Patients with rheumatoid arthritis have double the risk of deep vein thrombosis or pulmonary embolism, suggests a new study.
The ten-year nationwide prospective cohort study looked at the entire population of Taiwan (23.74m) and studied the association between rheumatoid arthritis, deep vein thrombosis (DVT) and pulmonary embolism. Some 29,238 patients had a diagnosis of rheumatoid arthritis and 1,16,952 controls were followed. The follow-up period extended to two years beyond the study. The researchers analysed the risks of DVT and pulmonary embolism, including sex, age and comorbidities.
The risk of developing DVT was 3.36-fold greater and pulmonary embolism 2.07-fold greater in individuals with rheumatoid arthritis, compared with individuals without rheumatoid arthritis, after adjusting for age, sex and comorbidities. Rheumatoid arthritis had the greatest effect on developing DVT and pulmonary embolism in younger adults, compared with those without rheumatoid arthritis. The adjusted hazard ratio in those aged 50 years or younger with rheumatoid arthritis for DVT and pulmonary embolism was 5.55, 2.83 in middle-age adults (50 to 65 years) and 3.20 in older adults (65+ years), compared with those without rheumatoid arthritis. Regardless of the participants’ comorbidities, rheumatoid arthritis patients had a higher risk of DVT and pulmonary embolism than the comparison cohort.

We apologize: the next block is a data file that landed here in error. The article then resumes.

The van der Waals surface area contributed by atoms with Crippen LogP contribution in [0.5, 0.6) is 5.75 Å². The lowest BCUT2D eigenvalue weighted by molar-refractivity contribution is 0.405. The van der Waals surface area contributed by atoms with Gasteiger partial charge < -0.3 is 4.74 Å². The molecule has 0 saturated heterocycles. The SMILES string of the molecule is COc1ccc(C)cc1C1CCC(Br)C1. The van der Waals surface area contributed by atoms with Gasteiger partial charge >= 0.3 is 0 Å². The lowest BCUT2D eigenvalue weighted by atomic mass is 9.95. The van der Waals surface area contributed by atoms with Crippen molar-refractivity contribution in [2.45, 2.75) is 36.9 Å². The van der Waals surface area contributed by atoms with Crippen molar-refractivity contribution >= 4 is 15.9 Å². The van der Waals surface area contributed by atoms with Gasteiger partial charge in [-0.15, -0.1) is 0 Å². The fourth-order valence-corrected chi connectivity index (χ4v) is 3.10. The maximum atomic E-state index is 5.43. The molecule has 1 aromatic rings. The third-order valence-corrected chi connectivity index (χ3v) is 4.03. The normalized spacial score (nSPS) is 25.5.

What this means for GPs
The researchers note that the findings highlight the ‘importance of a multi-disciplinary team adopting an integrated approach to intervention of potential risk factors among patients with rheumatoid arthritis’.